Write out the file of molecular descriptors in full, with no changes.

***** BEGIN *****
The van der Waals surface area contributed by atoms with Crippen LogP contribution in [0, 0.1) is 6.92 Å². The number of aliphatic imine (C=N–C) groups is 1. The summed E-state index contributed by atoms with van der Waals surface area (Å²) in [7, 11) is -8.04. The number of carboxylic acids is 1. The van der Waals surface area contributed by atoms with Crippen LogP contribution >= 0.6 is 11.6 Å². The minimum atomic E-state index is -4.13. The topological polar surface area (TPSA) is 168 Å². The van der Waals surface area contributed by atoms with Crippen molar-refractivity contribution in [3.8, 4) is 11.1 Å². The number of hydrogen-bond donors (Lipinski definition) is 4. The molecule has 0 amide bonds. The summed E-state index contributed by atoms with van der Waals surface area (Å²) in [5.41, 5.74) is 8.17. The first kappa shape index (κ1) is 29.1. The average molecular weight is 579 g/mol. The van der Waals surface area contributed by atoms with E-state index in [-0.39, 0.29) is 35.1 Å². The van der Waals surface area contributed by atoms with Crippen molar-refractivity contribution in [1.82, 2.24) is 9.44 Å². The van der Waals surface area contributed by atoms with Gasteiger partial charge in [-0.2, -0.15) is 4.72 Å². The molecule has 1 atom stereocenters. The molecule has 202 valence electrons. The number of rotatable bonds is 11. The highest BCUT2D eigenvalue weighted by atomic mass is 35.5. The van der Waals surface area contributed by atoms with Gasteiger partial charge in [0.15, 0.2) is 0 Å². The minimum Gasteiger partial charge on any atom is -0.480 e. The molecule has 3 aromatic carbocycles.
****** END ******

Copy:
The van der Waals surface area contributed by atoms with Crippen LogP contribution in [0, 0.1) is 6.92 Å². The number of aliphatic imine (C=N–C) groups is 1. The summed E-state index contributed by atoms with van der Waals surface area (Å²) in [7, 11) is -8.04. The number of carboxylic acids is 1. The van der Waals surface area contributed by atoms with Crippen LogP contribution >= 0.6 is 11.6 Å². The minimum atomic E-state index is -4.13. The topological polar surface area (TPSA) is 168 Å². The van der Waals surface area contributed by atoms with Crippen molar-refractivity contribution in [3.8, 4) is 11.1 Å². The number of hydrogen-bond donors (Lipinski definition) is 4. The molecule has 0 amide bonds. The summed E-state index contributed by atoms with van der Waals surface area (Å²) in [5.41, 5.74) is 8.17. The first kappa shape index (κ1) is 29.1. The average molecular weight is 579 g/mol. The van der Waals surface area contributed by atoms with E-state index in [-0.39, 0.29) is 35.1 Å². The van der Waals surface area contributed by atoms with Crippen molar-refractivity contribution in [1.82, 2.24) is 9.44 Å². The van der Waals surface area contributed by atoms with Gasteiger partial charge in [-0.2, -0.15) is 4.72 Å². The molecule has 1 atom stereocenters. The molecule has 202 valence electrons. The number of rotatable bonds is 11. The highest BCUT2D eigenvalue weighted by atomic mass is 35.5. The van der Waals surface area contributed by atoms with Gasteiger partial charge in [0.15, 0.2) is 0 Å². The minimum Gasteiger partial charge on any atom is -0.480 e. The molecule has 3 aromatic carbocycles.